We make a complete line of Custom Designed Flags, Banners & Pennants.
l 100% Nylon Flags and Banners
l Any size
l Small or large quantities
l Screen printed, embroidered, or appliqued
(These principles were published by the North American Vexilloglogical Association)
The purpose of a flag is to identify a place, organization, business or a person, usually in a rectangular shape, to be seen from a distance, often moving. We can reproduce any design to make a flag. We can make as little as one or reproduce in large quantities and in various sizes.
The 5 principles of good flag design will lead to a successful flag that accomplishes that purpose.
Keep It Simple...
The flag should be so simple that a child can draw it from memory. Flags flap. Flags drape. Flags must be seen from a distance. Under these circumstances, only simple designs make effective flags. Furthermore, complicated flags cost more to make, which often can limit how widely they are used.
Most poor designs have the element of a great flag in them - simplify them by focusing on a single symbol, a few colors, large shapes and no lettering. Avoid the temptation to include a symbol for everybody. Ideally, the design will be reversible or at least recognizable from either side.
Use Meaningful Symbolism...
The flag's images, colors or patterns should relate to what it symbolizes.
Symbolism can be in the from of the "charge" or main graphic element, in the colors used, or sometimes even in the shapes or layout of the parts of the flag.
Usually a single primary symbol is best - avoid those that are less likely to be representative or unique. Colors often identify.
Use 2 - 3 Basic Colors...
Limit the number of colors on the flag to three, which contrast well and come from the standard color set.
The basic flag colors are red, blue, green, black, yellow and white. They can range from dark to light. Occasionally other colors are also used, such as purple, gray and orange, but they are seldom needed in a good design.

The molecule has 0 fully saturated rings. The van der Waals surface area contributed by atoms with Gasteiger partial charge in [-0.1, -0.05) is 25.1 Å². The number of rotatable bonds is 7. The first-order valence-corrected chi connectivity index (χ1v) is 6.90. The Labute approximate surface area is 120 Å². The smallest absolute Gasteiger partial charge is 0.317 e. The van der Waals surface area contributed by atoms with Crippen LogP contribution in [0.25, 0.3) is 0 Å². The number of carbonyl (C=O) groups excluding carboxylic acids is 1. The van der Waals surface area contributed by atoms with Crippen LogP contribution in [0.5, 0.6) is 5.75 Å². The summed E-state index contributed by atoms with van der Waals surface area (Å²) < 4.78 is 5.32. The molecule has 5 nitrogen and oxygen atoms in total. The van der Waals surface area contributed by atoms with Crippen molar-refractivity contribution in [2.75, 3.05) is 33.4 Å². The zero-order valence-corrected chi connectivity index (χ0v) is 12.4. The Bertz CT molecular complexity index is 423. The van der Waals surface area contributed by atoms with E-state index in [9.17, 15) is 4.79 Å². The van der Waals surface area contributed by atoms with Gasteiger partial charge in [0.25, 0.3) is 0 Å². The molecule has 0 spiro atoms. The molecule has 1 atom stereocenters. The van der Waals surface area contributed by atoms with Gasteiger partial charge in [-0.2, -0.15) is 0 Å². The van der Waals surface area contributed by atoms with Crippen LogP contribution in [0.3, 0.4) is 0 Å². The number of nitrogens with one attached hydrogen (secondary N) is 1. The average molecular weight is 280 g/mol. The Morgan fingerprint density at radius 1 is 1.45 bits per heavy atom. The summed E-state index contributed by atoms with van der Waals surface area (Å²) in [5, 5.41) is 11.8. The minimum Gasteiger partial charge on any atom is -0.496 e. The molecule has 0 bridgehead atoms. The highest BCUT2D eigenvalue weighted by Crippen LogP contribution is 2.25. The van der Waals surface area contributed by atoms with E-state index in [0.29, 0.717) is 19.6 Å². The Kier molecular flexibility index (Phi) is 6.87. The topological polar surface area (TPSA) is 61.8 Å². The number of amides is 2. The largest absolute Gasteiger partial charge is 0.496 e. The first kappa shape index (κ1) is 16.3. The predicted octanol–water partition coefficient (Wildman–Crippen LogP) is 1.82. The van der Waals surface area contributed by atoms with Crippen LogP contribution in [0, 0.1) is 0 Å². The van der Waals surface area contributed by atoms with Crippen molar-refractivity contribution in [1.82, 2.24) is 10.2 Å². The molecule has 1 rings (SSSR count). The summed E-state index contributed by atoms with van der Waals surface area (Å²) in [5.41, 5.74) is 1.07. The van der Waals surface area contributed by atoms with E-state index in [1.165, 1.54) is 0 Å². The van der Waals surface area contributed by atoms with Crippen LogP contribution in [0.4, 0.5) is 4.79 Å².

Separate dark colors with a light color, and light colors with a dark color to help them create effective contrast. A good flag should also reproduce well in "gray-scale", that is, in black and white shades.
More than four colors are hard to distinguish and make the flag unnecessarily complicated and expensive.
No lettering or seals...
Try to avoid use writing of any kind or an organization's seal unless it is simple. Words defeat the purpose: Why not just write USA on a flag? A flag is a graphic symbol. Lettering is nearly impossible to read from a distance and hard to sew. Words are not reversible and this forces double or triple thickness fabric. Heavy flags do not fly as well nor do they last as long.
Don't confuse a flag with a banner, such as what is carried in front of a marching band in a parade, or draped behind a speaker's platform - such banners don't flap, they are seen from only one side, and they're usually seen closer-up.
Seals were designed for placement on paper to be read at close range. Very few are effective on flags - too detailed. Better to use some element from the seal as a symbol. Some logos work; most don't.
Be Distinctive or be Related...
Avoid duplicating other flags, but use similarities to show connections.
This is perhaps the most difficult principle, but it is very important. Sometimes the good designs are already "taken". However, a flag's symbols, colors, and shapes can recall other flags - a powerful way to show heritage, solidarity, or connectedness. This requires knowledge of other flags.
Often, the best way to start the design process can be looking to one's "roots" in flags - by country, tribe or religion.
A rectangle is the standard flag shape. Keep the width-to-length proportions between 1:1.15 and 1:1.67. Square flags are unusual in North America.
Flags wear. By retaining a rectangular shape and avoiding symbols at the fly end, a flag can be hemmed repeatedly and given a longer life.
The point of honor is the "canton" area - the upper left hand corner. This corresponds to the part of the flag that is seen when it hangs limp from a flagpole. The center or left of center position is the most visible spot for a symbol when the flag is flying.
Consider the fabrication methods. Curved lines add to the cost of the sewn flags. Holes or "negative space" hurt a flag's fly-ability and wear-ability. "Swallow-tail" shapes fray more easily.
All rules have exception. Colorado's "C" is a stunning graphic element. Maryland's complicated heraldic quarters produce a memorable and distinctive flag. But depart from these five principles only with caution and purpose.
Suggestion: Don't allow a committee to design a flag. Instead, empower individuals to design flags, and use a committee to select among them.
Call, write or fax for a prompt quotation on ANY custom flag, banner or related item. Please click here to use quote form for obtaining accurate prices on custom flags.